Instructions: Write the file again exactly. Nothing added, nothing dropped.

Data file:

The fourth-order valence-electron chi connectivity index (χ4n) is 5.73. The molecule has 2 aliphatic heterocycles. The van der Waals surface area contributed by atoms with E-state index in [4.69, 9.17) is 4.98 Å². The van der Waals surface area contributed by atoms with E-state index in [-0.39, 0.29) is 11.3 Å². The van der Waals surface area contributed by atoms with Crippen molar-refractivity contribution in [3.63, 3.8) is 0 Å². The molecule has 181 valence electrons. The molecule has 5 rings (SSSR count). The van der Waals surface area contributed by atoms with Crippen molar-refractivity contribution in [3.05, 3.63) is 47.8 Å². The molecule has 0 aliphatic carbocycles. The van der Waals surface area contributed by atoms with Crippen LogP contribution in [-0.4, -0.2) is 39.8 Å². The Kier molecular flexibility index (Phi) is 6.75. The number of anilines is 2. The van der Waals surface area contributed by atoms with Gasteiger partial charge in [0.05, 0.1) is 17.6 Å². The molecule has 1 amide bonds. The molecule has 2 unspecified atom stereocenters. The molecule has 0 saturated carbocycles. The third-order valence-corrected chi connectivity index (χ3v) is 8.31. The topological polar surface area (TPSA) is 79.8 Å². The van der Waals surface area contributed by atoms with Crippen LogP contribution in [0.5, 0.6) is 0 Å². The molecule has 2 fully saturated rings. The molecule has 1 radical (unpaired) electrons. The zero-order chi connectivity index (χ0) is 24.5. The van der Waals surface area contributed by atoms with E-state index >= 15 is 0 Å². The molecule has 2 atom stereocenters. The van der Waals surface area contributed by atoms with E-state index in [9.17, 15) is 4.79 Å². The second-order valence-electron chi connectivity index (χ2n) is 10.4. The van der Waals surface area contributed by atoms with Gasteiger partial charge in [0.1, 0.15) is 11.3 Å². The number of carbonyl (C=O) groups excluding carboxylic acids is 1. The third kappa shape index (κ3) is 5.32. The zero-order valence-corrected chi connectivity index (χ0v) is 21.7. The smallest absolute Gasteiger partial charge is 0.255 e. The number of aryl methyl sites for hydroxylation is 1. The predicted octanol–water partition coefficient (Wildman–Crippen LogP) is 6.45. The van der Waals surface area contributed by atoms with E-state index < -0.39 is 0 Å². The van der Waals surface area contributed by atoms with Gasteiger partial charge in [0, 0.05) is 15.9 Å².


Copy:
The fourth-order valence-electron chi connectivity index (χ4n) is 5.73. The molecule has 2 aliphatic heterocycles. The van der Waals surface area contributed by atoms with E-state index in [4.69, 9.17) is 4.98 Å². The van der Waals surface area contributed by atoms with E-state index in [-0.39, 0.29) is 11.3 Å². The van der Waals surface area contributed by atoms with Crippen molar-refractivity contribution in [3.63, 3.8) is 0 Å². The molecule has 181 valence electrons. The molecule has 5 rings (SSSR count). The van der Waals surface area contributed by atoms with Crippen molar-refractivity contribution in [3.05, 3.63) is 47.8 Å². The molecule has 0 aliphatic carbocycles. The van der Waals surface area contributed by atoms with Crippen LogP contribution in [-0.4, -0.2) is 39.8 Å². The Kier molecular flexibility index (Phi) is 6.75. The number of anilines is 2. The van der Waals surface area contributed by atoms with Gasteiger partial charge in [0.05, 0.1) is 17.6 Å². The molecule has 1 amide bonds. The molecule has 2 unspecified atom stereocenters. The molecule has 0 saturated carbocycles. The third-order valence-corrected chi connectivity index (χ3v) is 8.31. The topological polar surface area (TPSA) is 79.8 Å². The van der Waals surface area contributed by atoms with Crippen LogP contribution in [0.5, 0.6) is 0 Å². The molecule has 2 fully saturated rings. The molecule has 1 radical (unpaired) electrons. The zero-order chi connectivity index (χ0) is 24.5. The van der Waals surface area contributed by atoms with E-state index >= 15 is 0 Å². The molecule has 2 atom stereocenters. The van der Waals surface area contributed by atoms with E-state index in [9.17, 15) is 4.79 Å². The second-order valence-electron chi connectivity index (χ2n) is 10.4. The van der Waals surface area contributed by atoms with Gasteiger partial charge in [0.1, 0.15) is 11.3 Å². The number of carbonyl (C=O) groups excluding carboxylic acids is 1. The third kappa shape index (κ3) is 5.32. The zero-order valence-corrected chi connectivity index (χ0v) is 21.7. The smallest absolute Gasteiger partial charge is 0.255 e. The number of aryl methyl sites for hydroxylation is 1. The predicted octanol–water partition coefficient (Wildman–Crippen LogP) is 6.45. The van der Waals surface area contributed by atoms with E-state index < -0.39 is 0 Å². The van der Waals surface area contributed by atoms with Gasteiger partial charge in [0, 0.05) is 15.9 Å².